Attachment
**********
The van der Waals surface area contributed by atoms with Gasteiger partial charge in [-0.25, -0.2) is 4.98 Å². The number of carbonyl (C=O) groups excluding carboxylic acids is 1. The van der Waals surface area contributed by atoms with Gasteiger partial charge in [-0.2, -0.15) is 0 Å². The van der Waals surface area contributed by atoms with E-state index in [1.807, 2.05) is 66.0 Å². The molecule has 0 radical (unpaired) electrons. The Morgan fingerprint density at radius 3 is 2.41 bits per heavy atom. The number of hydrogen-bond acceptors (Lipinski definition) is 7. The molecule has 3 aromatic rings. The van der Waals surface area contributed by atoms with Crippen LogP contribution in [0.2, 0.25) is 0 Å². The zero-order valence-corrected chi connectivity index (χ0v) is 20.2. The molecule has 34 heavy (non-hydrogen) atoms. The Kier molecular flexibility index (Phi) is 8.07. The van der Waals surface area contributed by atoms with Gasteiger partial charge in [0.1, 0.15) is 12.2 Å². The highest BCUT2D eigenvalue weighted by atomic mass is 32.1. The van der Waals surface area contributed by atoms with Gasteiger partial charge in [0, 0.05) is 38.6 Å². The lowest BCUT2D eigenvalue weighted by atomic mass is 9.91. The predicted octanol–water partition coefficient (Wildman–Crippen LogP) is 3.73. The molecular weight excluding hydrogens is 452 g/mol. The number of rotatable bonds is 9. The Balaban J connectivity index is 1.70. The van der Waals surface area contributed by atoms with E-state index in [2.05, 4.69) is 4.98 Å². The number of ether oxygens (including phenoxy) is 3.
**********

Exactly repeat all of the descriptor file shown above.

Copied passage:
The van der Waals surface area contributed by atoms with Gasteiger partial charge in [-0.25, -0.2) is 4.98 Å². The number of carbonyl (C=O) groups excluding carboxylic acids is 1. The van der Waals surface area contributed by atoms with Gasteiger partial charge in [-0.2, -0.15) is 0 Å². The van der Waals surface area contributed by atoms with E-state index in [1.807, 2.05) is 66.0 Å². The molecule has 0 radical (unpaired) electrons. The Morgan fingerprint density at radius 3 is 2.41 bits per heavy atom. The number of hydrogen-bond acceptors (Lipinski definition) is 7. The molecule has 3 aromatic rings. The van der Waals surface area contributed by atoms with Crippen LogP contribution in [0.2, 0.25) is 0 Å². The zero-order valence-corrected chi connectivity index (χ0v) is 20.2. The molecule has 34 heavy (non-hydrogen) atoms. The Kier molecular flexibility index (Phi) is 8.07. The van der Waals surface area contributed by atoms with Gasteiger partial charge in [0.1, 0.15) is 12.2 Å². The highest BCUT2D eigenvalue weighted by atomic mass is 32.1. The van der Waals surface area contributed by atoms with Gasteiger partial charge in [0, 0.05) is 38.6 Å². The lowest BCUT2D eigenvalue weighted by atomic mass is 9.91. The predicted octanol–water partition coefficient (Wildman–Crippen LogP) is 3.73. The molecular weight excluding hydrogens is 452 g/mol. The number of rotatable bonds is 9. The Balaban J connectivity index is 1.70. The van der Waals surface area contributed by atoms with E-state index in [2.05, 4.69) is 4.98 Å². The number of ether oxygens (including phenoxy) is 3.